2) As you can see in the video above, I keep my cardio as non-repetitive as possible. For example, jumping rope is great, but if I perform 15 minutes of jump rope 3 times per week for 4 weeks, we’re talking 180 minutes (and thousandssssss of reps).  Mixing up the kind of cardio that you perform (battling ropes, jump rope, kettlebell swings, medicine ball slams, box jumps, the prowler etc. etc.) will more evenly distribute the stress throughout the your body and keep you healthier longer.

Yes, I realize there is some impact in the above video, but again, since I’m using a few different exercises, the volume is kept low and for me this = all good.

Note: If you play a sport, you will have to perform high impact, high repetitive activities. It’s the nature of the beast.  Which leads me to…

3) My volume of playing basketball has GREATLY decreased over the last 5 or so years. If you add up all the minutes that my knees, ankles, hips, and low back have spent POUNDING the pavement and the hard wood, the number would be REALLY high! Even know I still want to be good at basketball, it’s more important to me to NOT ALWAYS be hurting. I play in a league once a week right now (and I’ll occasionally add a pick-up game throughout the course of the week). Anyway, after every game (the next day in particular) it hurts me to just walk, sit, stand, and pick weeds out of the neighbors yards (something I do in my spare time.  That and I bus my own tables at restaurants. What can I say, I’m pretty awesome).

Now, I’d like to play more. But at what cost? I’d be a 42 year old dad that couldn’t go out and play tag with his kids if I were still playing hoops everyday.  No thanks. Playing once per week is enough for me to get my b-ball fix. As we get older, we need to pick our battles and see the big picture.

4) I perform soft-tissue work everyday. I basically stopped playing hoops in my late 20s due to the fact that I couldn’t even bend down 2 inches without my knees SCREAMING at me.  Then I invented the foam roller (yep, invented… another awesome thing about me) and it has changed my life.

Unfortunately, my foam rolling sessions are not as sexy as this guys.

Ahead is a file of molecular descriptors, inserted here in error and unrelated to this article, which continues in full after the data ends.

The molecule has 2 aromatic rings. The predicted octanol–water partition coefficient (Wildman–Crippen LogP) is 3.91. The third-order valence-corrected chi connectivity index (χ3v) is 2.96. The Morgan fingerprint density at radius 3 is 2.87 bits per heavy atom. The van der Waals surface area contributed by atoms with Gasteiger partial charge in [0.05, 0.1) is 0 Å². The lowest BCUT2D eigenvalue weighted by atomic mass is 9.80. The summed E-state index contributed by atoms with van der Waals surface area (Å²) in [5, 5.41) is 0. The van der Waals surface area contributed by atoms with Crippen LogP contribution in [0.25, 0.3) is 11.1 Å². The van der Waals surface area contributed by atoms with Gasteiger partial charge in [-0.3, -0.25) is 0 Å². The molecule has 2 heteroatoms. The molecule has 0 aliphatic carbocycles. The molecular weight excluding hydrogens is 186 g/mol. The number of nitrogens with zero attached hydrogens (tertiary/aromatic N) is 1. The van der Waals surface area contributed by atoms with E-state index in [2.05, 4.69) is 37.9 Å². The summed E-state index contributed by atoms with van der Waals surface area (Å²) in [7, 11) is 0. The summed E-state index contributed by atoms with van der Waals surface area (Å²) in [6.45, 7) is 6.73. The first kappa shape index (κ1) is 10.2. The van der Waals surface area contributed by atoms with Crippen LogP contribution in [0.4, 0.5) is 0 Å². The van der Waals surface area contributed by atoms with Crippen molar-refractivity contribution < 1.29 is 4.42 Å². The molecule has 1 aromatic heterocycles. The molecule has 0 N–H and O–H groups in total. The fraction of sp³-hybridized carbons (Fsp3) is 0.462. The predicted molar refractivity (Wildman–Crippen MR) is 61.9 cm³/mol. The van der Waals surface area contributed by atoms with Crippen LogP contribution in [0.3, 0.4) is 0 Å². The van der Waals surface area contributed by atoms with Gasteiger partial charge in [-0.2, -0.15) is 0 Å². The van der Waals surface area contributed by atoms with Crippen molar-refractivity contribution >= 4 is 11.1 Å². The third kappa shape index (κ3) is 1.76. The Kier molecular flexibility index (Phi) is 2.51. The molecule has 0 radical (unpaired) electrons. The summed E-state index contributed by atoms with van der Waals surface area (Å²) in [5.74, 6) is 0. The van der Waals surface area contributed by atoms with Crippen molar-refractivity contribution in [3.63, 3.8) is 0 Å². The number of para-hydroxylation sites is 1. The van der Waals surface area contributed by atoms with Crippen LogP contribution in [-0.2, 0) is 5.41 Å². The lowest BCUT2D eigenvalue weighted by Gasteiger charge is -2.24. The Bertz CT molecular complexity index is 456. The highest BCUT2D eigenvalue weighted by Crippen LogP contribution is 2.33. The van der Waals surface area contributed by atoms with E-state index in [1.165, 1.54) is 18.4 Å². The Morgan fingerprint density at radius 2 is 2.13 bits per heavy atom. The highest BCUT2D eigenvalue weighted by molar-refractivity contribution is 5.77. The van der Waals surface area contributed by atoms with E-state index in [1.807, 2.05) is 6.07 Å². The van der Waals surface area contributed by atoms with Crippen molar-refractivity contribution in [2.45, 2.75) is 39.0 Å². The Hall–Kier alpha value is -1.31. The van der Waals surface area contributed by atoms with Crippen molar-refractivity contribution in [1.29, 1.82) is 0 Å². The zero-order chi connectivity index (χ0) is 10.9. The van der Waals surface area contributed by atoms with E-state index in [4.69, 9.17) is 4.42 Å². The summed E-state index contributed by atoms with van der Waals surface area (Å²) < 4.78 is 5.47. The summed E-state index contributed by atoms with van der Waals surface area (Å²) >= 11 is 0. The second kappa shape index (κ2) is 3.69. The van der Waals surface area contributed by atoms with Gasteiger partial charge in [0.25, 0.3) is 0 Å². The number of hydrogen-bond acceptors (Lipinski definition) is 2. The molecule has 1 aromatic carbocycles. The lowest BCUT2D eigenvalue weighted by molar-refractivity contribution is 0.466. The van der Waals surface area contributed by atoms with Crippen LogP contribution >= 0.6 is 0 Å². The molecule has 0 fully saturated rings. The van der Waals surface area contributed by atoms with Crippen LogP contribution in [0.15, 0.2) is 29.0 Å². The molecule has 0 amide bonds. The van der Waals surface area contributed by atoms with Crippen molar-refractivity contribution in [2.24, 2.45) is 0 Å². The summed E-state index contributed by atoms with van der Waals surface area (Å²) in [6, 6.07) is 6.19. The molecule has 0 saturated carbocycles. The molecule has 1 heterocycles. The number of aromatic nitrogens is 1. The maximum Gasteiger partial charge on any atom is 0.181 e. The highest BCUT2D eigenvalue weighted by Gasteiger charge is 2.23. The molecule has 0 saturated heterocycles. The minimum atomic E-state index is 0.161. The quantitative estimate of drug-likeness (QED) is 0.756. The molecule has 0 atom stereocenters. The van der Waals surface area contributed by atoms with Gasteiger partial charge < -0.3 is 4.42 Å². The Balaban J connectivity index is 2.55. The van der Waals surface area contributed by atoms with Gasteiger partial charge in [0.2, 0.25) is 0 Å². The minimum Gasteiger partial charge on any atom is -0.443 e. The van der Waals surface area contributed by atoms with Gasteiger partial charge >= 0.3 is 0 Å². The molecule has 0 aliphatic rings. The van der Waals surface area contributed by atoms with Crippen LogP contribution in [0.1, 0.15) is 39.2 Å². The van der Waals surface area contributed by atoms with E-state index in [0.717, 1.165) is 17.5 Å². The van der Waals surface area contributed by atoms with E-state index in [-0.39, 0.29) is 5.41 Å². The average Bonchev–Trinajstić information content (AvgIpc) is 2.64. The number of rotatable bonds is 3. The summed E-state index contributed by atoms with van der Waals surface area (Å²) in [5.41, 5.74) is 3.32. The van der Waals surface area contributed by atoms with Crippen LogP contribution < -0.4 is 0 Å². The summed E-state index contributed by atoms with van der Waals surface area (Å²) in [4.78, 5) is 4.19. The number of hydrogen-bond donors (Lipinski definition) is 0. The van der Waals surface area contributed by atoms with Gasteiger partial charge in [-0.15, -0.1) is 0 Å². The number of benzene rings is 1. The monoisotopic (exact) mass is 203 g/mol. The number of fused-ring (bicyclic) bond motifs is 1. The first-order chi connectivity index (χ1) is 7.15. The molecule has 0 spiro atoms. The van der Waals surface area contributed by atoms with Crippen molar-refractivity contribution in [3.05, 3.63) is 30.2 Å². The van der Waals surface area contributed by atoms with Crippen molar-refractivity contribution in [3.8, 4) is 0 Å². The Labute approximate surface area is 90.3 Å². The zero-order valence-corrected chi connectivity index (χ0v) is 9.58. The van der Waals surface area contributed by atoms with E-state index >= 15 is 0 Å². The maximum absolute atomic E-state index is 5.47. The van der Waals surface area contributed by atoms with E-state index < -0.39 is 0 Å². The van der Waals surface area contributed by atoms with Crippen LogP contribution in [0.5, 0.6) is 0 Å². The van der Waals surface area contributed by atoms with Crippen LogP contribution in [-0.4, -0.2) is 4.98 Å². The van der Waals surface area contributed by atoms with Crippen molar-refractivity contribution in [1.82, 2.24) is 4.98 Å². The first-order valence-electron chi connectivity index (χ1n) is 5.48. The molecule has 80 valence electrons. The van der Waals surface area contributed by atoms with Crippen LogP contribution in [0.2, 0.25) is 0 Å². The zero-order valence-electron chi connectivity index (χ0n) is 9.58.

I bring the roller to literally every basketball game that I play in and roll for a few minutes before tip-off, quite often during half time, and then again immediately following the game.  I also use the roller (and a lacrosse ball) before every lifting session (particularly on leg day).  This allowed me to get back in the game and greatly reduce the aches and pains that I was experiencing (though, this has NOT eliminated the aches by any stretch).

I’ve spent some time talking about my achy knees.  If you also have “knee-issues,” check out this blogpost for some quick tips…

Are Your Knees Always Sore?

5) I work on quad/hip flexibility/mobility. Years ago (before I was a trainer), someone told me to stretch my hammies to help with my achy knees. I did. I didn’t help. But with all the reading I do, I came across some great information that suggested I (people with knees pain) stretch my quads/hips to help with the pain.  This, along with the other tips I’ve given has helped out greatly (again, in the, “Are Your Knees Always Sore” post, I elaborate).

6) I’m conscious about not sitting for extended periods of time.

Try to go no more than 15 minutes of sitting in the same position.  Get up. Fidget. Move. Change positions. My ADD/impatience/immaturity/”antsyness” helps me in this regard.  But if you hit adulthood a long time ago and don’t share my kid-like qualities, be sure to move around as much as possible.  It can be done (if you have an office job) and your back will thank you.

7) My program design takes posture/imbalances into consideration. Any good training program should provide balance.  For example, even if you are the typical guy and want pecs so BIG that you make Dolly Parton look flat-chested, you should still perform a ton of work to strengthen the muscles around your scapular.  This is a accomplished with exercises like row variations, scapular stability exercises (like the supine no money with band, exercise) and rotator cuff exercises.  Do more of this kind of stuff and less bench pressing.  You’re shoulders with thank you in the long run.